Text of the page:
The Labyrinth of Lucca Cathedral

Carved to the right of the main doorway into Lucca Cathedral is a labyrinth measuring some 50cm in diameter. The accompanying inscription reads: “This  is the labyrinth designed by the Cretan Daedalus. None of those who ventured into it ever found their way out, with the exception of Theseus, who did so thanks to the thread Ariadne gave him out of love.” Various explanations have been put forward regarding the symbolic significance of the labyrinth. The one explained below was one the last hope of salvation for those sentenced to death. On his way to the scaffold, the condemned man was brought to the labyrinth, and if he could, at his first attempt, trace a route through it, then his life was spared.


According to legend, one of the first ever labyrinths was constructed by Daedalus to contain the Minotaur, a monster born of the love of Queen Pasiphae, wife of Minos, King of Crete, for a bull. Archaeologists have argued that the elaborate ground plan of Minos’s royal palace at Knossos (Crete) was the origin of this legend. Only three people were said to have found their way through this mythical labyrinth.  One was Theseus, who had come to Crete to kill the monster, he was helped in his task by Ariadne, Minos’s daughter, who had fallen in love with him and gave him a thread so that he could find his way back out [the famous ‘Ariadne’s thread’]. The other two were Daedalus himself and his son Icarus, after Minos had imprisoned them there. Some legends say that the kind was anxious that the secret of the labyrinth should never be betrayed, others claim the imprisonment was punishment for giving Ariadne the idea of the thread. The labyrinth was so perfectly designed that even Daedalus could only find his way out by flying above it, having made himself and his son wings out of feathers and wax.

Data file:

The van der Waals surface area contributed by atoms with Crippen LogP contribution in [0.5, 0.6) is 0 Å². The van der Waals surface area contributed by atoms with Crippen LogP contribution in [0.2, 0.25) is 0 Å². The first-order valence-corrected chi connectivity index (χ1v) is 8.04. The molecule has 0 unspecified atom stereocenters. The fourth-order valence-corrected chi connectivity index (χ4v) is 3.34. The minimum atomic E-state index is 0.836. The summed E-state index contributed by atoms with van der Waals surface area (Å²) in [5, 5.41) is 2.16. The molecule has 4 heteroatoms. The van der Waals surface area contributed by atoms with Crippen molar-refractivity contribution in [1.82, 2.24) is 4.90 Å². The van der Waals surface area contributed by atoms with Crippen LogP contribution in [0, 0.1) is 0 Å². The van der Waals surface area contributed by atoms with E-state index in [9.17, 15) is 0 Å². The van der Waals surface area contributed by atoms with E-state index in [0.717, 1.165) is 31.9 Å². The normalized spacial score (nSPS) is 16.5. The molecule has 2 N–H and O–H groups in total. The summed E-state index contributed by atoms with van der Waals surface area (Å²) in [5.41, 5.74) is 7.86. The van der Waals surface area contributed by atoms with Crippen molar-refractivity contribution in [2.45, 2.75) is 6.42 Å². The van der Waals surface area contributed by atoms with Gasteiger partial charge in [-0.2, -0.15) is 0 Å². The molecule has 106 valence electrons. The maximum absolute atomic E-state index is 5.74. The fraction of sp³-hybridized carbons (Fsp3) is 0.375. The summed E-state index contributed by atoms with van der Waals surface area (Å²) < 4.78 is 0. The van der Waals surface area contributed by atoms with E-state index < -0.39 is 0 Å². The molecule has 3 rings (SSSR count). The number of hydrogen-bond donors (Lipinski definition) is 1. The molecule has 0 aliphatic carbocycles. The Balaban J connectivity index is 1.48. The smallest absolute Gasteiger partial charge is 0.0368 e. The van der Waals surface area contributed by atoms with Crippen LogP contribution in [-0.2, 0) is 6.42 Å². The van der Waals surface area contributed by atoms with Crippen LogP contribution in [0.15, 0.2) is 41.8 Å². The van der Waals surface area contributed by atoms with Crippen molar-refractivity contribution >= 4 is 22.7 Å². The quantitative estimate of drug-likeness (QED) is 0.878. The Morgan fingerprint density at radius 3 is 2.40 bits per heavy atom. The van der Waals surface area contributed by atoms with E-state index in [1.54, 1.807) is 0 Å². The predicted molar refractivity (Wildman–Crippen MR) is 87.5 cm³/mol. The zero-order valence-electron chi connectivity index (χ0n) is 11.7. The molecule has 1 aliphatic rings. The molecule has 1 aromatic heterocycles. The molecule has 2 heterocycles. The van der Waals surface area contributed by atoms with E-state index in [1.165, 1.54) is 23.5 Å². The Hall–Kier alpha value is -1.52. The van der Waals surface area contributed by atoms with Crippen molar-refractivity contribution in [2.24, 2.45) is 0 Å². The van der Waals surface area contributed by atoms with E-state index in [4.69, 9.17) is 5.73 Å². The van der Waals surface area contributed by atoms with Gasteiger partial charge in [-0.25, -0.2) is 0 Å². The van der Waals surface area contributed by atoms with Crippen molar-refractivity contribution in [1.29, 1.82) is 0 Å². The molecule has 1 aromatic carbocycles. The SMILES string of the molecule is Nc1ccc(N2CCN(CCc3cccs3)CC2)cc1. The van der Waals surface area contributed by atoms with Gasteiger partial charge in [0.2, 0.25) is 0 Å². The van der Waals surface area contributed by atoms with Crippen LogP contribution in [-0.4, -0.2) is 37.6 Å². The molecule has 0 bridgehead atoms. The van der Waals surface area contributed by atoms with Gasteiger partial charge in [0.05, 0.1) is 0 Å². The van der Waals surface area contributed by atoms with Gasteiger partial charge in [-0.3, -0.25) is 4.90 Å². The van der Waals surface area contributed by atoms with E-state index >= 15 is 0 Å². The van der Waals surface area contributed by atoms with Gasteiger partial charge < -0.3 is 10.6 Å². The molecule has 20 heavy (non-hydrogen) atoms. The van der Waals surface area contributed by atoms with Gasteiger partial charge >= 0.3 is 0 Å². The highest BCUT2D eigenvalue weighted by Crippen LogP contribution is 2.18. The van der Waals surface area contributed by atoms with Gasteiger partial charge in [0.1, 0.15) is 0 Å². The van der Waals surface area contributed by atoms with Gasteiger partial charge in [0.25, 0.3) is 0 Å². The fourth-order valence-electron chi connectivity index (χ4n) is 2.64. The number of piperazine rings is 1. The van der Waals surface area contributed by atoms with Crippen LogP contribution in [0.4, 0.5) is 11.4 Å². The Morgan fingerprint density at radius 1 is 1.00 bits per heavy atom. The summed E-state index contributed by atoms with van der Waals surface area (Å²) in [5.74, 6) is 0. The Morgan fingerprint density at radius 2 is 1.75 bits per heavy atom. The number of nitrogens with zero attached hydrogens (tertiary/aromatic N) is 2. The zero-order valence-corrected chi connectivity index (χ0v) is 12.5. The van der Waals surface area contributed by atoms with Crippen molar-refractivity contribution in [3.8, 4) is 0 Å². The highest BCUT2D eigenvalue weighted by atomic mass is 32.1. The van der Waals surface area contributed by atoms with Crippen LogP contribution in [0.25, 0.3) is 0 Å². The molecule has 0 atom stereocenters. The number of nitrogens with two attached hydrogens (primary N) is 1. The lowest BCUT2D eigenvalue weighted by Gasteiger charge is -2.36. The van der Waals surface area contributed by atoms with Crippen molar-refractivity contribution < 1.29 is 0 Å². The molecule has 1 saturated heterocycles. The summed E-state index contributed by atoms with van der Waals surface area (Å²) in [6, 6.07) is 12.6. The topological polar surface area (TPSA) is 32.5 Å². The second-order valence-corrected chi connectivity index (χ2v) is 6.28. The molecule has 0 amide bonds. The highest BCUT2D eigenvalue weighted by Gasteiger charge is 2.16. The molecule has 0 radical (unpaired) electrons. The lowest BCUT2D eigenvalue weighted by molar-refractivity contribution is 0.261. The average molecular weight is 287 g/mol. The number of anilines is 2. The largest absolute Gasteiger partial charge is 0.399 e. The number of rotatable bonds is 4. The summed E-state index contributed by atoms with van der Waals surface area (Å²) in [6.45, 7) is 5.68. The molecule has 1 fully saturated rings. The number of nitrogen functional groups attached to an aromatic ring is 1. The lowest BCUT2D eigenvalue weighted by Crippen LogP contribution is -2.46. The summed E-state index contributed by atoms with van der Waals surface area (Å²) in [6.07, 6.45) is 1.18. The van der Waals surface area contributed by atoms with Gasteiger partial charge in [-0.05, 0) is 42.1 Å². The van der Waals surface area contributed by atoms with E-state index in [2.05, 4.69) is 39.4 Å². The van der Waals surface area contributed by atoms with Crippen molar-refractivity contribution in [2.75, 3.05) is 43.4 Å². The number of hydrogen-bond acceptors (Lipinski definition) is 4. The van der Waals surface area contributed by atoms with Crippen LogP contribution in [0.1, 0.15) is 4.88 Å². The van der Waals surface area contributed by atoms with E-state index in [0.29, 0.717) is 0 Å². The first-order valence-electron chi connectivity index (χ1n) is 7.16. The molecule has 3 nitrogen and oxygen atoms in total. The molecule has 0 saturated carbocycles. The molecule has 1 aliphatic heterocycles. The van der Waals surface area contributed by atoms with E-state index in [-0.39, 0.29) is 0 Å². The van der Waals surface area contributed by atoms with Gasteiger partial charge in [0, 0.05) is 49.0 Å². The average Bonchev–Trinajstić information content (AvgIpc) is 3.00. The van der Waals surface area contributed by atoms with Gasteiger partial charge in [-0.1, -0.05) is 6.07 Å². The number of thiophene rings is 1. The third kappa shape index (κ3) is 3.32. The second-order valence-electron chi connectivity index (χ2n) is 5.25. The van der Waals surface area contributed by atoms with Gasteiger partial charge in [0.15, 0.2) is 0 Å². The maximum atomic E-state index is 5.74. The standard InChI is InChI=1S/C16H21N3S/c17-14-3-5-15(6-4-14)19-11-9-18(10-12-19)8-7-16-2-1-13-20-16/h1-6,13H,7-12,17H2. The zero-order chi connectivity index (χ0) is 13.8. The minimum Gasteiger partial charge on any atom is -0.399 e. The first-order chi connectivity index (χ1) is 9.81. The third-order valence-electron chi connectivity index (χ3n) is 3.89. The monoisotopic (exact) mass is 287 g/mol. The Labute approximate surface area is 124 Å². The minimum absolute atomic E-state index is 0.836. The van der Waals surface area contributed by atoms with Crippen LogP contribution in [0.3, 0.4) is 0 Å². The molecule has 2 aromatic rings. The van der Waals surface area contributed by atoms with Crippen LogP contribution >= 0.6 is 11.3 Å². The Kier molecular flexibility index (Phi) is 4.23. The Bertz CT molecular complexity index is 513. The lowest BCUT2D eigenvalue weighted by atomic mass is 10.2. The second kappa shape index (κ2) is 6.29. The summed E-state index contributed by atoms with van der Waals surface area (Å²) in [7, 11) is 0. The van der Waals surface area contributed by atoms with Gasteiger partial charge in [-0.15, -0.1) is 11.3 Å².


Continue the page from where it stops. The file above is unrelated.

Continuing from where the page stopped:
Designs or engravings of labyrinths are to be found in numerous ancient civilisations [Mesopotamian, Egyptian, Hopi, Navajo, etc] and there are vestiges in Europe dating back to prehistoric times. The symbol of the labyrinth was also used in early Christianity and can be seen in the Rome catacombs, as well as in Italian churches such as San Michele Maggiore [Pavia] and in the Lucca Cathedral. There was also a mosaic in San Savino [Piacenza]. in France there are fine examples int he cathedrals of Chartres and Rheims. Usually these are located on the western side of the church, the direction associated with demons and death because it is in the west that the sun sets. As it was believed that demons could only move in straight lines, the elaborate path of the labyrinth prevented them reaching the altar.

The labyrinth is also associated with ideas regarding the course of life, reflecting the notion that Man is lost within the Universe and does not know where he comes from or where he is going. But the very centre of the labyrinth , reached after an often painful and tortuous journey of initiation, might well represent a point of divine salvation, a heavenly Jerusalem.

The flight of  Daedalus and Icarus to arrive at this goal therefore symbolises the elevation of the spirit towards knowledge and of the soul towards God. Similarly, the thread with which Ariadne supplies Theseus shows how the love of one person for another can provide another way out of the absurdity of the human condition.


(Adapted from Secret Tuscany by Carlo Caselli, published by JonGlez)

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